ABSTRACT: PURPOSE: There are no comprehensive guidelines for the use of FDG PET in the following three clinical scenarios: (1) diagnostic work-up of patients with idiopathic Parkinson's disease (PD) at risk of future cognitive decline, (2) discriminating idiopathic PD from progressive supranuclear palsy, and (3) identifying the underlying neuropathology in corticobasal syndrome. METHODS: We therefore performed three literature searches and evaluated the selected studies for quality of design, risk of bias, inconsistency, imprecision, indirectness and effect size. Critical outcomes were the sensitivity, specificity, accuracy, positive/negative predictive value, area under the receiving operating characteristic curve, and positive/negative likelihood ratio of FDG PET in detecting the target condition. Using the Delphi method, a panel of seven experts voted for or against the use of FDG PET based on published evidence and expert opinion. RESULTS: Of 91 studies selected from the three literature searches, only four included an adequate quantitative assessment of the performance of FDG PET. The majority of studies lacked robust methodology due to lack of critical outcomes, inadequate gold standard and no head-to-head comparison with an appropriate reference standard. The panel recommended the use of FDG PET for all three clinical scenarios based on nonquantitative evidence of clinical utility. CONCLUSION: Despite widespread use of FDG PET in clinical practice and extensive research, there is still very limited good quality evidence for the use of FDG PET. However, in the opinion of the majority of the panellists, FDG PET is a clinically useful imaging biomarker for idiopathic PD and atypical parkinsonism associated with dementia.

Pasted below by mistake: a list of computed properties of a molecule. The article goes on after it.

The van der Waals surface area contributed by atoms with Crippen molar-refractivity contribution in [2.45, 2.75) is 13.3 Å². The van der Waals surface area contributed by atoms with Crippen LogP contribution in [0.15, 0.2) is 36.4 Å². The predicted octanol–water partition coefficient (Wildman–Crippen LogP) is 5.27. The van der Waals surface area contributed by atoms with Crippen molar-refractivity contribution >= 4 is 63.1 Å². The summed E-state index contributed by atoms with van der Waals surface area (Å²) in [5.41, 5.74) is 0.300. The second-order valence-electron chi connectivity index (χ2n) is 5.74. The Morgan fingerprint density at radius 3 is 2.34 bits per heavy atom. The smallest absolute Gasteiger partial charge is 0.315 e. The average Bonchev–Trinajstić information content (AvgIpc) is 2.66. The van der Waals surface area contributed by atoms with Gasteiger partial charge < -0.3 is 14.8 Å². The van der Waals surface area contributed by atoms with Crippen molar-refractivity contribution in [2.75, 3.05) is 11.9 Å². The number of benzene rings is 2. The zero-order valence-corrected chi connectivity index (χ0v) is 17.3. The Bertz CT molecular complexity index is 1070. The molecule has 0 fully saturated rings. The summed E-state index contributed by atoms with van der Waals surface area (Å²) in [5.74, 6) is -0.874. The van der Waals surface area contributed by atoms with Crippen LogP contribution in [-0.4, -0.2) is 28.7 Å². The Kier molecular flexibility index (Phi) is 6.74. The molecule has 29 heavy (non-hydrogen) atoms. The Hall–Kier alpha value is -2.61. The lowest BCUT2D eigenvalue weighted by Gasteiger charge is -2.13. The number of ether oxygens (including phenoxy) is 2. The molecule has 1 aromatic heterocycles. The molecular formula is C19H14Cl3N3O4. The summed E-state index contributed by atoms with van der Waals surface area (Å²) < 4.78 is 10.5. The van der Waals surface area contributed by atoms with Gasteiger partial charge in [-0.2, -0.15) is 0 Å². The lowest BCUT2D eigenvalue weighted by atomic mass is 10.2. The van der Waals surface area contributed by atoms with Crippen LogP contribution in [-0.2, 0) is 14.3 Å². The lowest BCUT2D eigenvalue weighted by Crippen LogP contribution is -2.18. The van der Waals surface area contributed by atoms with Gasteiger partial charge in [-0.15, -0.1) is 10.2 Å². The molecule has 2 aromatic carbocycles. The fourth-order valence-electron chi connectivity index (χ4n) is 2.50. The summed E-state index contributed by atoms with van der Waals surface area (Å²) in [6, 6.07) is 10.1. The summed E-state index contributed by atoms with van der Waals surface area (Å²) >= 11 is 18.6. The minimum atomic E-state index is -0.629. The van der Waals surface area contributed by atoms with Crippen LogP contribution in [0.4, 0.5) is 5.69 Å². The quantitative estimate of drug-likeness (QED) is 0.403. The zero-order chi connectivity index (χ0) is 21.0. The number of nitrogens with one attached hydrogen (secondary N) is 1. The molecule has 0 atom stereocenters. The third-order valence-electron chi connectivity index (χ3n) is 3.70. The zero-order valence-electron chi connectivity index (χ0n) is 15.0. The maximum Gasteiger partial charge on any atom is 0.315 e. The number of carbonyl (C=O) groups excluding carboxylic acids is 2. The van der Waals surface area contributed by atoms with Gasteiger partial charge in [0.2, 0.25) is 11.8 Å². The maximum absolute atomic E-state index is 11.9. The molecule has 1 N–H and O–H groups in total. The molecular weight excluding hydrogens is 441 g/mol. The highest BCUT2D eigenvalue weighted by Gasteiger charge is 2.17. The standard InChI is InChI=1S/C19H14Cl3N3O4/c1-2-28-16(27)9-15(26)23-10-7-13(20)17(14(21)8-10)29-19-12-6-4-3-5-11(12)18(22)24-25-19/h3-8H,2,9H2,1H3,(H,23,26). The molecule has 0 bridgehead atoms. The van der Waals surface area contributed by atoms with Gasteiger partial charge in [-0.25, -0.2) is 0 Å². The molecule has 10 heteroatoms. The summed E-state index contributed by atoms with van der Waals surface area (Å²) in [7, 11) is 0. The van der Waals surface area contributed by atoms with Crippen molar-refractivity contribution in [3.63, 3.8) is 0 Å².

15 Review Update in therapeutic strategies for Parkinson's disease. 2018

Kulisevsky, Jaime / Oliveira, Lais / Fox, Susan H. ·Movement Disorders Unit, Neurology Department, Sant Pau Hospital (IIB Sant Pau), Universitat Autònoma de Barcelona, CIBERNED, Universitat Oberta de Catalunya, Barcelona, Spain. · Edmond J. Safra Program in Parkinson's Disease and The Morton and Gloria Shulman Movement Disorders Clinic, Toronto Western Hospital, University Health Network, Toronto, Ontario, Canada. ·Curr Opin Neurol · Pubmed #29746402.

ABSTRACT: PURPOSE OF REVIEW: To review recent advances in therapeutics for motor and nonmotor symptoms of Parkinson's disease. RECENT FINDINGS: Neuroprotection remains a large area of investigation with preliminary safety data on alpha synuclein immunotherapy and glucagon-like peptide-1 agonists. Novel Monoamine Oxidase B and Caetchol-O-methyltransferase-inhibitors for motor fluctuations have shown benefit and are recently approved for clinical use. Long-acting amantadine has also been approved to reduce dyskinesia. Alternative delivery strategies (sublingual, inhaled) dopaminergics may prove useful for rapid reversal of Parkinson's disease motor symptoms. Advanced therapies (surgery and infusional therapies) continue to be useful in subgroups of patients for motor complications with improved safety and also benefit on some nonmotor symptoms, including neuropsychiatric issues. Specific therapeutics for cognition, swallowing, sleep, and mood disorders had moderate to limited benefits. Exercise-based therapy appears beneficial at all stages of Parkinson's disease. SUMMARY: The motor symptoms of Parkinson's disease can be reasonably treated and managed. However, therapies to slow or prevent disease progression remain a focus of research. Despite increased studies, treating nonmotor symptoms remains a challenge and an ongoing priority.

16 Review The Promise of Telemedicine for Movement Disorders: an Interdisciplinary Approach. 2018